Balancing what I can do with what I should do.

These weeks of experiencing the effects of the pandemic, as through the winter we look beyond Christmas to January and February, brings the sobering discussion of trying to tease out both what we can do under the, “coming out of lockdown 2 into Tier 2” regulations and restrictions - and, just as pertinently, what we should do.  The churches are affected by this as much as businesses, families, charities, local authorities and individuals.

On the whole, the churches are doing as much as they can, whilst staying as safe as possible.  Churchwardens and others are directing people, and firmly requiring compliance to face coverings etc. This is a major part of our responsibility of care.  So, the news that corporate worship may recommence from Sunday 6th December places much on each side of the balance.  The last thing we want is for one of our churches to become a place of significant risk of infection, but, where sits the balance between, remaining open doing all we can according to the law, on the one hand, and being completely safe by closing the door on the other?  Where that fine line is established is dependent to some degree according to the size of the building, but also upon the measures that we put in place to ensure everything is safe, as far as is humanly possible.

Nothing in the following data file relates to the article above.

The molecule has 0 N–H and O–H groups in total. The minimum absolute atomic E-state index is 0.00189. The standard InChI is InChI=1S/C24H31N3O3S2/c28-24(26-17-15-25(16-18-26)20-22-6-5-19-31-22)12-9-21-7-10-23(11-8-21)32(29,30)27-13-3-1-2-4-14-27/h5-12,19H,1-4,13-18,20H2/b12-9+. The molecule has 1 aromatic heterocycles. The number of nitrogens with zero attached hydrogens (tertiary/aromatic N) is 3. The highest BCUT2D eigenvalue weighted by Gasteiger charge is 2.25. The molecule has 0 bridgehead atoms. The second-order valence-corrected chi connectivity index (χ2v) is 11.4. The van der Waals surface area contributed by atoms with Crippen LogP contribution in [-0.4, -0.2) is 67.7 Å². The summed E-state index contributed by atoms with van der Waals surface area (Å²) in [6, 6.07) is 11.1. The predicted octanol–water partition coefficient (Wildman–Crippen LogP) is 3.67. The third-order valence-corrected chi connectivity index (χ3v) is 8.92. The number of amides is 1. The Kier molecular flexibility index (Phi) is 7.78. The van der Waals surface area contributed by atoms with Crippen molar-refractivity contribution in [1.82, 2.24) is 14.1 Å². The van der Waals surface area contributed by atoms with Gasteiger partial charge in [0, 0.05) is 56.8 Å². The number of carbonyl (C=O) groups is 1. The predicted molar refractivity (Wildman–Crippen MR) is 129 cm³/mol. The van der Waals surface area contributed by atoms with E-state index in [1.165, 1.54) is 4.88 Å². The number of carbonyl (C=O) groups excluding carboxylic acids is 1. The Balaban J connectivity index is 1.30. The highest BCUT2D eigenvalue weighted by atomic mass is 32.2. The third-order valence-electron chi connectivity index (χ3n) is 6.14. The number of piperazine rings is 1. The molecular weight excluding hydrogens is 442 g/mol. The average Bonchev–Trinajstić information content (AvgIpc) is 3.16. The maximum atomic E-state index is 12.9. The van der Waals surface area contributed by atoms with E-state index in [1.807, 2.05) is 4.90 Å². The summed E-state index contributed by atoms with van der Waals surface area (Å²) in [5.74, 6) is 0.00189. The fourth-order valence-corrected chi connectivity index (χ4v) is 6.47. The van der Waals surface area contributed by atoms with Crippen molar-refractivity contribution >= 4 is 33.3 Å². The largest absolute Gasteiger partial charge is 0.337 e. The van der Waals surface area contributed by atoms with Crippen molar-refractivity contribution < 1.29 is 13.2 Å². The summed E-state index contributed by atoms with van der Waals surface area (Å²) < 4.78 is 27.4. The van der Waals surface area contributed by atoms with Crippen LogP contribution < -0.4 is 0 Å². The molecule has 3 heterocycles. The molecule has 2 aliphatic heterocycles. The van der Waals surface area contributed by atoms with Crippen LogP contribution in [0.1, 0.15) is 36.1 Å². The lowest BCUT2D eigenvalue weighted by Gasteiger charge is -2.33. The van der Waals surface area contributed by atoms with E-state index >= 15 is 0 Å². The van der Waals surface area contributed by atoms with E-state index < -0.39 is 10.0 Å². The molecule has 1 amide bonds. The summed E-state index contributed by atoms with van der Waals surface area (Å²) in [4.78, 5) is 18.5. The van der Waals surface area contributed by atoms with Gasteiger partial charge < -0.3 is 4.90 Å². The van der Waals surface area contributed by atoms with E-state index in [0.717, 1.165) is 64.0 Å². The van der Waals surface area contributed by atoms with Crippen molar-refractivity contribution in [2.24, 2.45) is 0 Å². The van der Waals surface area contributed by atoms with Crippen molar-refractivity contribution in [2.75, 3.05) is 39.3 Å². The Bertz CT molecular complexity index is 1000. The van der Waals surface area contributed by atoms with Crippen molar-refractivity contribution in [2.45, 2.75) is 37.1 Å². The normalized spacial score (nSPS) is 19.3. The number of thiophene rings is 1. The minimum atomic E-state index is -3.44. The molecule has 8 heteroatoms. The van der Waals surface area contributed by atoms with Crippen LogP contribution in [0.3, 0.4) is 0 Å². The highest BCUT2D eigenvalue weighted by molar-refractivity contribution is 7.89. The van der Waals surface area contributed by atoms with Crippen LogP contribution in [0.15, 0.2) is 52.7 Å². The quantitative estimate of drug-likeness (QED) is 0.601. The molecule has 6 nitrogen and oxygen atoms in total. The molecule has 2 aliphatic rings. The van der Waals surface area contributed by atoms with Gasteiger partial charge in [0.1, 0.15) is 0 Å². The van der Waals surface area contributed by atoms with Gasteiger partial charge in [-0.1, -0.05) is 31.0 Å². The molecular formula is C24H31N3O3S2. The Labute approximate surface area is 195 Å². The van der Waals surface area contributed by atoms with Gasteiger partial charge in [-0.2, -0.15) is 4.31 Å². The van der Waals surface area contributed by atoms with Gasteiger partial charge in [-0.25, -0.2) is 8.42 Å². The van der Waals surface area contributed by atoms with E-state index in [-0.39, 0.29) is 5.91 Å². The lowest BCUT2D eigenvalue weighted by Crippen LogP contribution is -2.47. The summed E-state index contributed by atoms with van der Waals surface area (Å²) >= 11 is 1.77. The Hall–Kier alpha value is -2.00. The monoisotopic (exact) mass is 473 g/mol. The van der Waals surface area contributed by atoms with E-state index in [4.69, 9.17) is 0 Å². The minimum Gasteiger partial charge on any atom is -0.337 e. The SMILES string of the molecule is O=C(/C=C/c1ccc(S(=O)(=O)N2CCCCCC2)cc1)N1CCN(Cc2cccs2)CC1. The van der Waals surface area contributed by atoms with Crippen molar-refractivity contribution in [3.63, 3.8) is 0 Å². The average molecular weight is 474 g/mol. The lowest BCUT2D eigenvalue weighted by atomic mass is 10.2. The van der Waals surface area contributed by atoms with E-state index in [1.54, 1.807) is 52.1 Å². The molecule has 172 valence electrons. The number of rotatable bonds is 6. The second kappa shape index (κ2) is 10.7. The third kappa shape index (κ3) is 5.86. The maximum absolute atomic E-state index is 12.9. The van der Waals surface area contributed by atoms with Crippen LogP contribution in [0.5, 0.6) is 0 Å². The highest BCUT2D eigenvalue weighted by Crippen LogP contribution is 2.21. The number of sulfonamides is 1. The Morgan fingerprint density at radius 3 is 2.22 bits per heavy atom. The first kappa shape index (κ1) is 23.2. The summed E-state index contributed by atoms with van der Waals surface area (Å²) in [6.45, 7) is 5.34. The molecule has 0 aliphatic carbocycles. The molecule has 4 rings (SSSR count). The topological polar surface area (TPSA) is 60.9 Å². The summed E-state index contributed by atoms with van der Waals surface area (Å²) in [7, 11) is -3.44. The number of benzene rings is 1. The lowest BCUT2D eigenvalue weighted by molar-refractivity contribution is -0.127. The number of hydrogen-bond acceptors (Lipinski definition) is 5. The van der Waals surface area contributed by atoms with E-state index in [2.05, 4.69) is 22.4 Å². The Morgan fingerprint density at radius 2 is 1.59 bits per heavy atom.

Families are faced with these decisions as well.  In fact, any individual who has the capacity to make decisions about their lifestyle and movement is establishing their own line in the sand.  From the news recently the focus on the balance between what we can do and what we should do has been sharpened.  The spirit of festivity pushes people towards the first, the recognition of the deadly nature of the coronavirus concentrates our thoughts towards the latter.  

I want to assure you that the churches in Swanage and Studland are weighing the balance very carefully, between celebrating Advent and Christmas in a way that allows us to mark the birth of Christ as we would truly wish, but at the same time minimising risks and being as safe as possible.   I appreciate that final decisions are, in many cases, falling to me.  I will prayerfully take those decisions with due consideration to the different points of view.

John Mann